The negative and depressing thoughts that saturated me in the early days, weeks and months, stemmed from the last couple of days we had together. I cannot even begin to describe how traumatic it is to see the man you love most in the world, slip into such heartbreaking decline in physical and mental health.

In our makeshift bedroom that was previously our dining room, he lay sleeping for most of the time. The nurses came a few times a day to give pain relief and the carers came to make him comfortable. Night turned into day and then into night once again - and I did not leave his side for more than a brief moment.

The straw that broke the camel's back and the overriding moment that I have until recently been trapped in, was the decision to administer the anti-anxiety medicine.

When someone is so desperately poorly and the morphine dose is so high, it most likely causes frightening hallucinations, terror and confusion. The medicine at that point comes in the form of a highly powerful sedative and instead of injection, it is administered via a driver that constantly feeds this into their system.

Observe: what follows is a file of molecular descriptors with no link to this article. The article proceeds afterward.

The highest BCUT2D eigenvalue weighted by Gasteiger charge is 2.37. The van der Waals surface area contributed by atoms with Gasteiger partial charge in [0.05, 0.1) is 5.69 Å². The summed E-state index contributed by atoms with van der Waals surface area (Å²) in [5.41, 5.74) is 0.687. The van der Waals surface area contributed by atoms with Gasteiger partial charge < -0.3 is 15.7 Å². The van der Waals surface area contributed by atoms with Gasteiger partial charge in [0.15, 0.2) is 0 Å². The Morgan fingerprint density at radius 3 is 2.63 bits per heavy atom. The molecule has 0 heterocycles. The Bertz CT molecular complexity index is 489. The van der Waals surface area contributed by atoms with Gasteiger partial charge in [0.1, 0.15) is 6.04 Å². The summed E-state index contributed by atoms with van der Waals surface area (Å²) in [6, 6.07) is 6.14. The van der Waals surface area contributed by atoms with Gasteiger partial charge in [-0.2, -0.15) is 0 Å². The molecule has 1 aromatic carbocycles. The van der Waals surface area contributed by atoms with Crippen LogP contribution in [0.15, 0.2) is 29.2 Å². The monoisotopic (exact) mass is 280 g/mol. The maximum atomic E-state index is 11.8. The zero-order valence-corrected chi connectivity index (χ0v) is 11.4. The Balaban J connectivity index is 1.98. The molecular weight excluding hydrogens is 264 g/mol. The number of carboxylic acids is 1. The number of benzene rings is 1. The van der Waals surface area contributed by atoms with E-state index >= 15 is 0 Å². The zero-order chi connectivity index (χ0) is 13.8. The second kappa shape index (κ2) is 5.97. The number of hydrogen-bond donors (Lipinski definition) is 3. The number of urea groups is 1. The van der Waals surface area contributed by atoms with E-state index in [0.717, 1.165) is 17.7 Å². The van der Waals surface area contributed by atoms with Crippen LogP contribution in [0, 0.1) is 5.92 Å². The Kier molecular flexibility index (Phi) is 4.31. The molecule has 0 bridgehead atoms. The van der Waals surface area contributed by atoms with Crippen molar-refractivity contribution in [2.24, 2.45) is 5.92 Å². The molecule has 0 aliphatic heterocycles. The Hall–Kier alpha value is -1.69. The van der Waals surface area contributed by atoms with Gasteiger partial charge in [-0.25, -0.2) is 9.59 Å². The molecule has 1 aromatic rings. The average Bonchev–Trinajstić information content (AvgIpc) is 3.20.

It brings calm to the sufferer immediately. But for those of us left in a state of consciousness it heralds the beginning of a stark realisation that the point of no return has been reached.

When we first returned from the hospital, not really knowing how much time we had ahead of us, we began to talk about and process the news that we had received. We had always done this kind of thing together, through the ups and downs that life had delivered but this time we stopped short in our analysis.

'I never want us to think or talk about what happened at the hospital ever again,' Bebe said 'I just want to live my life and get the best out of it that I can.'

He made a choice that day. The choice to only focus on what he could do. The choice of refusing to go over the trauma of diagnosis again and again in his head or in any discussion with me or anyone else.

 'We are where we are' he said.